11 Books We Can’t Wait to Read in March

Love, loss and late-stage capitalism

PureWow editors select every item that appears on this page, and the company may earn compensation through affiliate links within the story. All prices are accurate upon date of publish. You can learn more about the affiliate process here.

books to read in march woman lying on couch reading a book
Westend61/getty images

What do Brooklyn-based sisters struggling to figure out what they want their futures to look like, an aspiring country music singer involved in a violent crime and an 18-year-old camp counselor under the spell of a wealthy divorced dad have in common? We’re glad you asked. All three are at the center of some of March’s most hotly anticipated new books. From an exploration of love, control and late-stage capitalism to a fascinating social history of the housewife archetype, here are 11 titles we can’t wait to pick up this month.

Ina Garten Is Gifting Us with a Memoir—Here’s What You Need to Know

march books serle

1. Expiration Dates: A Novel by Rebecca Serle

What does it mean to be single, what does it means to find love and how do we define each of them for ourselves? Rebecca Serle’s (In Five Years) latest novel explores these questions through a compelling story with a supernatural twist: Every time Daphne meets a new manshe receives a slip of paper with his name and a number on it. The number isn’t his phone number, but the exact amount of time they will be together. She’s been receiving the numbered papers for over twenty years, always wondering when there might be one without an expiration. Finally, the night of a blind date at her favorite restaurant, there’s only a name: Jake. But as Jake and Daphne’s story unfolds, Daphne finds herself doubting the paper’s prediction, and wrestling with what it means to be both committed and truthful.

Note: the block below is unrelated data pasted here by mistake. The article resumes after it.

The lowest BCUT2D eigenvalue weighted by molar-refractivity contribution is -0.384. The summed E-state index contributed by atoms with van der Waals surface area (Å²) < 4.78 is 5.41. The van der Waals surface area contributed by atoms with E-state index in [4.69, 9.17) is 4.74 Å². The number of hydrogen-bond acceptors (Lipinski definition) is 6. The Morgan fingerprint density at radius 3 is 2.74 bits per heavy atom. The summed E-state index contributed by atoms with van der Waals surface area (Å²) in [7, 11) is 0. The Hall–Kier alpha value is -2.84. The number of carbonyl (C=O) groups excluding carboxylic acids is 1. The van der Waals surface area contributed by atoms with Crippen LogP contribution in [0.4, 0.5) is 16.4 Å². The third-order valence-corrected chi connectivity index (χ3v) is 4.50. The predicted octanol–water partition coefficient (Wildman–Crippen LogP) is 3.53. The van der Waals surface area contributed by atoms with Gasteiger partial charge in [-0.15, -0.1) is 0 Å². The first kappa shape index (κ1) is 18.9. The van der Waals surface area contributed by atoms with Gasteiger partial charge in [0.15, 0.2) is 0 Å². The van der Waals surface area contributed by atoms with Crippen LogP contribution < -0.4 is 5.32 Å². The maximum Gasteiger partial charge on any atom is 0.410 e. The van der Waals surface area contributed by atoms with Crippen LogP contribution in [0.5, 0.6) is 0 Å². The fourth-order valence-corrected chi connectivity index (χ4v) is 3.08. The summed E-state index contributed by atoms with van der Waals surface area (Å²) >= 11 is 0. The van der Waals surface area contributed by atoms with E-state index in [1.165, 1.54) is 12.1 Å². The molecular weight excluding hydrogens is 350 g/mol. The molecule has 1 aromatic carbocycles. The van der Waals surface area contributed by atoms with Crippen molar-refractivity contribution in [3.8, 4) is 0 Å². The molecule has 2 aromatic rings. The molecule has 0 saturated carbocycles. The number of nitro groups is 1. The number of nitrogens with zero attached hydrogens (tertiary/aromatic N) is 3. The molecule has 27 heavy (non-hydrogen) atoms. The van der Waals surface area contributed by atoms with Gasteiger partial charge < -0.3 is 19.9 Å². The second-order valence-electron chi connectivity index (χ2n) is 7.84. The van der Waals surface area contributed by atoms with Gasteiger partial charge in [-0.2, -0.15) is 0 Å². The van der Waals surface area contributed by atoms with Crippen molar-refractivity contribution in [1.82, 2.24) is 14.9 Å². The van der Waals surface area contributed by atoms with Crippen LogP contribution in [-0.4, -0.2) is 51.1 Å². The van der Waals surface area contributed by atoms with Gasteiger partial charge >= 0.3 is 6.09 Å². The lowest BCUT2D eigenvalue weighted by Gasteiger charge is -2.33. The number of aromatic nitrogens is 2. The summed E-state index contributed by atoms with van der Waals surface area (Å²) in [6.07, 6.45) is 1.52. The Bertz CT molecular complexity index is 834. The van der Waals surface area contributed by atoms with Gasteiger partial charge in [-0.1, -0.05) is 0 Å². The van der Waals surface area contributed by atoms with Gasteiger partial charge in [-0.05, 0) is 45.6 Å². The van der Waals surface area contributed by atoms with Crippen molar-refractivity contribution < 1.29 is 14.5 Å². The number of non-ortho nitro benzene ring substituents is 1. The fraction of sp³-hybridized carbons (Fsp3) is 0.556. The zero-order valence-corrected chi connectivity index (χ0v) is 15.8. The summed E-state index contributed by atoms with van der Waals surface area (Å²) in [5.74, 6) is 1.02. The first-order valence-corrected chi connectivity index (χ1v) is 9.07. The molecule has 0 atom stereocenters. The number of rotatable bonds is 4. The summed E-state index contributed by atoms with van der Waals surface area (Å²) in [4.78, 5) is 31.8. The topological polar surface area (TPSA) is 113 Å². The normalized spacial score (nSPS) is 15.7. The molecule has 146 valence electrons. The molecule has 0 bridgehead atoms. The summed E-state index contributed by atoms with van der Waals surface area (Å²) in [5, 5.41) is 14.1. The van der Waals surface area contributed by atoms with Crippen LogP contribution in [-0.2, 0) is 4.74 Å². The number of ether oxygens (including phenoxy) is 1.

march books ervin

2. Rabbit Heart: A Mother’s Murder, a Daughter’s Story by Kristine S. Ervin

Kristine S. Ervin, a creative writing professor at West Chester University in Pennsylvania, was eight years old when her mother, Kathy Sue Engle, was violently murdered in an Oklahoma oil field. As more information about her mother's death comes to light, Ervin’s drive to know her mother only intensifies, and there’s only so much she can gather from her own memory, letters she uncovers and the stories of other family members. Touching on power, gender and justice, Rabbit Heart asks what a woman is allowed to be and what a “true” victim is supposed to look like.

march books davis

3. Housewife: Why Women Still Do It All and What to Do Instead by Lisa Selin Davis